Fiona Hyslop (right) chats with the pupils about Mary, Queen of Scots and her links with Linlithgow Palace.
The pupils from Low Port Primary School and Linlithgow Primary School chose a number of items to be included in the specially- designed time capsule as part of a project on Mary, Scotland’s last sovereign queen.
Along with class photographs, school logos and house badges, Margaret Lumsdaine, president of the Marie Stuart Society and the driving force behind the statue’s creation, included a copy of the Society’s newsletter and a bookmark.
Other items ranged from a Historic Scotland magazine article, a miniature bottle of whisky and photographs of people involved in the statue’s creation.
The bronze, seven-foot statue of Mary will stand on Linlithgow Peel. The statue’s plinth is being carved by apprentice stonemasons from Historic Scotland while the lettering will be gilded by an apprentice painter.
The statue, which was commissioned by the Marie Stuart Society following several years of fundraising, will be gifted to Scottish Ministers and maintained by Historic Scotland.
Fiona Hyslop, cabinet secretary for culture, Europe and external affairs, said: “Helping young people to live and breathe the past and leave a legacy for the future is so important as it excites and engages the next generation.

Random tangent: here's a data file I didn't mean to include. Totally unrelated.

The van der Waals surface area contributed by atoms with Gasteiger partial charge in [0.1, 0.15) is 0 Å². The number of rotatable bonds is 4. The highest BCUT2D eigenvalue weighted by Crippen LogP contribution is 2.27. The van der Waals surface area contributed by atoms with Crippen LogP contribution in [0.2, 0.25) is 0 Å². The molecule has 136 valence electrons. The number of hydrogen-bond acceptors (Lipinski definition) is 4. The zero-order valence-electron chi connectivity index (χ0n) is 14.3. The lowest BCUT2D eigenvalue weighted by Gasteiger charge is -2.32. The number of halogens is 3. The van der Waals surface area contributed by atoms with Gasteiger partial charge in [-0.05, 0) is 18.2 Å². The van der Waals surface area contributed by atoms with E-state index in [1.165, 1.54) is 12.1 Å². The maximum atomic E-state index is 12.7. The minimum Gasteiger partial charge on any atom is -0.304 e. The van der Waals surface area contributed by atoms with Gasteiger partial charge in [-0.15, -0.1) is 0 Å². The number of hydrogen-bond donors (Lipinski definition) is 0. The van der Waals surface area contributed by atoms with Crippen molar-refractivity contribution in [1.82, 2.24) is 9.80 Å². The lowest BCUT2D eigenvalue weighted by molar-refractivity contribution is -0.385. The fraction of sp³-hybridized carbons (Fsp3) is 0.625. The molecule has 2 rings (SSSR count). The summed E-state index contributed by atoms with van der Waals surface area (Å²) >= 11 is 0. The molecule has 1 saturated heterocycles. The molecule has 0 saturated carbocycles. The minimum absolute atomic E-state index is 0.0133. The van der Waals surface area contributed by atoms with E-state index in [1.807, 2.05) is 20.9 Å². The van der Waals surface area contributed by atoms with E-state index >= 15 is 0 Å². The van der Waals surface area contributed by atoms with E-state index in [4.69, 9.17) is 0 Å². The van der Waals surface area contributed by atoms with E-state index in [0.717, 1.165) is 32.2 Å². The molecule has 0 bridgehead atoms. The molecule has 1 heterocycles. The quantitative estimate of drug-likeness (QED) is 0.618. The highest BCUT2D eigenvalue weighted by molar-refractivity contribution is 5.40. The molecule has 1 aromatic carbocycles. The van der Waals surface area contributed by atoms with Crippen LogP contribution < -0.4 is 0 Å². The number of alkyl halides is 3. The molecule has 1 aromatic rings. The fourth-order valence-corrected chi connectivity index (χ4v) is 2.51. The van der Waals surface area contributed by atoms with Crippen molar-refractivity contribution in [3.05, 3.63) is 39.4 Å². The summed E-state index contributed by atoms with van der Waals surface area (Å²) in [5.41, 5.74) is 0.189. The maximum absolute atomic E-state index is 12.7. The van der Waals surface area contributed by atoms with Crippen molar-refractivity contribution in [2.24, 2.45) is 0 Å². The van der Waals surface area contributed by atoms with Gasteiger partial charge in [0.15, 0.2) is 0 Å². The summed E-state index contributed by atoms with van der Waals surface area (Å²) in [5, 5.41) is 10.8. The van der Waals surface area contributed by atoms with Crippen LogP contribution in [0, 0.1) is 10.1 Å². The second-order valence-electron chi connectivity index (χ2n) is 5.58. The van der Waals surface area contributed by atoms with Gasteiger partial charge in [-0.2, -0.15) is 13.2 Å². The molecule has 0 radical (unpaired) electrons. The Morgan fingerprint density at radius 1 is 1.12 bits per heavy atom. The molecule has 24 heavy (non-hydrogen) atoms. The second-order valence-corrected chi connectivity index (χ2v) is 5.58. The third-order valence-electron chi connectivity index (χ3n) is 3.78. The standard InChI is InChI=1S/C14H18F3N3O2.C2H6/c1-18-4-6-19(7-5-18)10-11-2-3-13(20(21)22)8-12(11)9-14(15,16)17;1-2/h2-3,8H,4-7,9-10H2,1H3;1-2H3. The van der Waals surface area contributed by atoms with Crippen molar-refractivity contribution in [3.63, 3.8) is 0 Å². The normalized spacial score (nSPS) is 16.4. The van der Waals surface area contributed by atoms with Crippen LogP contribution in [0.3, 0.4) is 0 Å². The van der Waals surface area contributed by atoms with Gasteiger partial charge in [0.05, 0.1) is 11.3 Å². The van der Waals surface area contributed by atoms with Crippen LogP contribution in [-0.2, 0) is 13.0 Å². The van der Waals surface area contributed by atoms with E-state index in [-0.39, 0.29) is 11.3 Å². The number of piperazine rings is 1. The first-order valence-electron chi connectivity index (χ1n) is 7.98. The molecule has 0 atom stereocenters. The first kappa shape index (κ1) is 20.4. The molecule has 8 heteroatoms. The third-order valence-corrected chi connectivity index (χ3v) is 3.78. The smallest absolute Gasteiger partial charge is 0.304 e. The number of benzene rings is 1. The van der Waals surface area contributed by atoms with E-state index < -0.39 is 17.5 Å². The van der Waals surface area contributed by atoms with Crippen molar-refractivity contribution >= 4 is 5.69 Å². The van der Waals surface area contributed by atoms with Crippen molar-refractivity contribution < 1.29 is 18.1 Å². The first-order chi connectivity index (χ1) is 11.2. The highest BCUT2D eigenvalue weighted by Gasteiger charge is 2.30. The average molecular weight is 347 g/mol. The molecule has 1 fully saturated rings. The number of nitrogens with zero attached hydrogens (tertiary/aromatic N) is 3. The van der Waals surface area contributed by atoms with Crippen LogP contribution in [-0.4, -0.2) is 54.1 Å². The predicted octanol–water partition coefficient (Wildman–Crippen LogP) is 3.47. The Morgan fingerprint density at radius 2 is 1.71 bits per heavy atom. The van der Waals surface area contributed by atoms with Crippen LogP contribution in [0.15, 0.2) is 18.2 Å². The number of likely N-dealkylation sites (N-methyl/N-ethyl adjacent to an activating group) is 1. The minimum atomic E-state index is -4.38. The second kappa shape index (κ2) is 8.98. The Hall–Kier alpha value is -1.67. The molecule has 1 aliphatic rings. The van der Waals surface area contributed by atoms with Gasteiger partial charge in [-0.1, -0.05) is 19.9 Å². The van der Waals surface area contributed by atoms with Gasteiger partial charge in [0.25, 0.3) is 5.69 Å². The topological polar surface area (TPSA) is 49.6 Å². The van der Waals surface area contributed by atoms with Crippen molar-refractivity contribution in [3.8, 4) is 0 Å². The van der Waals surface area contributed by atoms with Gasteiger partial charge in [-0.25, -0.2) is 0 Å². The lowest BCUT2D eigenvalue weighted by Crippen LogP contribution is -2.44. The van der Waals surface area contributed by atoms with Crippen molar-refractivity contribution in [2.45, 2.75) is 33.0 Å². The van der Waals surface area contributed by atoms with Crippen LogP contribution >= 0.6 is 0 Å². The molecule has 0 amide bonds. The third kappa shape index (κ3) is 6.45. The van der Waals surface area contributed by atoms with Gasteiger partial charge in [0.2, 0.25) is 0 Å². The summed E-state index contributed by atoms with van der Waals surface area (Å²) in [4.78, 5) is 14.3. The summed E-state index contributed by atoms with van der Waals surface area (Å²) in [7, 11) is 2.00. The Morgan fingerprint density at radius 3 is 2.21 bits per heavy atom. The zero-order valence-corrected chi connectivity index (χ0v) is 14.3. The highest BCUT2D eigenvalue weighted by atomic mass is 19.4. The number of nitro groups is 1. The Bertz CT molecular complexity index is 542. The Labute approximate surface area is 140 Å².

‘‘As well as learning about their nation’s past, it is wonderful to see pupils from my local constituency learning about the history of their immediate environment with such passion and interest.”
“By placing this statue in an area which is often utilised by visitors to the palace, dog walkers, joggers, commuters, fishermen, families and others, the ambition is to get as many people as possible to engage with Scotland’s culture and heritage. I am grateful to Historic Scotland for siting the statue with such a marvellous vista, overlooking the loch on one side and the palace on the other.”
Sasha Kelsey (11), a pupil at Linlithgow Primary School, said: “I feel so lucky that our school has had a chance to take part in this important event which has been organised by Historic Scotland. I’m very proud of Linlithgow for being the birthplace of Mary, Queen of Scots and this statue will commemorate the past and the present day.”
David Mitchell, director of conservation at Historic Scotland, said: “Mary, Queen of Scots is perhaps Scotland’s most intriguing and poignant monarch.
‘‘Her short life was defined by her struggles, she had a tumultuous love life, which included the murders of both a husband and a man thought to be her lover; spent years in captivity at the hands of a relative and was ultimately executed. Hers is a story with everything and her popularity endures to this day.”
The finished statue will be unveiled at a special ceremony on Saturday, April 25.